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Book Review: Beginning ASP.Net 2.0
by Ged Mead | Published  07/20/2006 | Book Reviews | Rating:
Ged Mead

Ged Mead (XTab) is a Microsoft Visual Basic MVP who has been working on computer software and design for more than 25 years. His journey has taken him through many different facets of IT. These include training as a Systems Analyst, working in a mainframe software development environment, creating financial management systems and a short time spent on military laptop systems in the days when it took two strong men to carry a 'mobile' system.

Based in an idyllic lochside location in the West of Scotland, he is currently involved in an ever-widening range of VB.NET, WPF and Silverlight development projects. Now working in a consultancy environment, his passion however still remains helping students and professional developers to take advantage of the ever increasing range of sophisticated tools available to them.

Ged is a regular contributor to forums on vbCity and authors articles for DevCity. He is a moderator on VBCity and the MSDN Tech Forums and spends a lot of time answering technical questions there and in several other VB forum sites. Senior Editor for DevCity.NET, vbCity Developer Community Leader and Admin, and DevCity.NET Newsletter Editor. He has written and continues to tutor a number of free online courses for VB.NET developers.

 

View all articles by Ged Mead...
Introduction

     For many years Wrox produced books that were popular with developers.  Then, around 2004 or thereabouts, they pulled down the shutters and we all thought that Wrox was no more.  

    But Wrox has resurfaced under the Wiley umbrella and those book covers of group shots of smiling expert authors are back with us again.   Rather like the famous cry of "The King is dead.  Long live the King!", we can say "Wrox is dead. Long live Wrox!" perhaps. 

   Risen from the ashes and on the surface looking as though it's business as usual, there has been a steady output of Wrox titles over the past few months.   The Wrox trademark approach of employing multiple authors on one book has also been reinstituted.

   One of my complaints about this approach in the past was that in some of their books it was obvious that the authors weren't talking to each other much.   The areas of overlap were many and sometimes needless.  Of course, occasionally, there was a benefit to this; if you didn't totally follow the explanation of a topic by one of the authors, then you might pick it up from the duplicated but differently phrased explanation from one of the others.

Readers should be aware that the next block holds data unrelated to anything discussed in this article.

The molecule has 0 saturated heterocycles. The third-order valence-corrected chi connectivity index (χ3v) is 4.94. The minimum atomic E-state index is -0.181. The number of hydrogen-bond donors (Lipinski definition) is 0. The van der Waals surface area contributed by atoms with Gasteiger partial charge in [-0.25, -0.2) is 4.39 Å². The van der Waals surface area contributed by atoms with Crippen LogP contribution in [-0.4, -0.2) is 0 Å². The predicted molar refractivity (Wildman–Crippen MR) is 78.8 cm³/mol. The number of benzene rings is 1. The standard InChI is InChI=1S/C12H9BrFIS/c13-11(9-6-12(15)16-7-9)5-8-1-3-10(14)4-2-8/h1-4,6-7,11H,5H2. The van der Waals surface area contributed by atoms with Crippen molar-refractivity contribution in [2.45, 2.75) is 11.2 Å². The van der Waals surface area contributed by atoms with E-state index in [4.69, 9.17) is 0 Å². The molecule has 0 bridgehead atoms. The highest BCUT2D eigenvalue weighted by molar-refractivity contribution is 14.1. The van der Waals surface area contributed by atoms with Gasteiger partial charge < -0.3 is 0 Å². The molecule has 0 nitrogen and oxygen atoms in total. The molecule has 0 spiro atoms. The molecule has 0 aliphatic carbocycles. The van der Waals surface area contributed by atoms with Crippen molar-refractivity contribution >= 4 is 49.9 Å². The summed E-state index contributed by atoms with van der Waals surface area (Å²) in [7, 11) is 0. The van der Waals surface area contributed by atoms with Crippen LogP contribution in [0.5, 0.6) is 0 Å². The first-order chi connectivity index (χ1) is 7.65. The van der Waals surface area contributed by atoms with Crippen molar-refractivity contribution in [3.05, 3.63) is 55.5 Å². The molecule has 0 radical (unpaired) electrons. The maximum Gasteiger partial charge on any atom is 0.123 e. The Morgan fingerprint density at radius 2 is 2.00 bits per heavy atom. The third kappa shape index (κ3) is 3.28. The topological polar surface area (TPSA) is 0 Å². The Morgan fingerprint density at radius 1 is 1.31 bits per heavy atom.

Apart from that occasional plus though, generally I found that the books which were essentially sets of individual essays placed in a logical order were less useful than a traditional single author book.     So, has the Phoenix of Wrox fallen into the same bad old ways?   Well, based on this book the answer has to be a resounding "No!".   It certainly looks as though the coordination of the content of this book has been  excellent; quite an achievement considering that it has four co-authors all working in tandem (or should that be "quad-dem?).     I detected very little unecessary overlap and in fact in several places one author (or the editor) has pointed to further information written by one of the other authors elsewhere in the book. 

   The target audience for this book is given as :  "This book is for anyone new to web programming or who has a small amount of knowledge of web programming concepts.   Maybe you want to start a career as a web developer? Or perhaps you just want to learn how to use some cool server-side technology to put together some sites in your spare time?   In either case, this book teaches you what you need to know and gives you a good feel for how the technology works, how to use the Visual Web developer environment to speed up your development and to give you total control over the development process." 

    I think that's a fair summary of who will gain benefit from this book, but would underscore the inference that you should have some general background knowledge of developing.  It's certainly not pitched anywhere near as high as the level of the Developer-To-Developer series, but I think that complete newcomers may struggle at times, whereas those with the "small amount of knowledge" will find that this book is pitched perfectly for them.  

   The book uses a demonstration website which has been created by the team purely for tuition purposes.  This can be viewed here.  The home page of this demo site very usefully has a quick link to the downloadable book code. 

      The Wrox United site is used throughout the book for everything from basic site design to e-commerce and from themes and master pages to accessing and updating SQLServer databases.   There are occasional sideways moves into non-Wrox United areas to cover particular topics, but on the whole the thrust of this book is that each new topic learned will be incorporated in some way into the finished Wrox United site.

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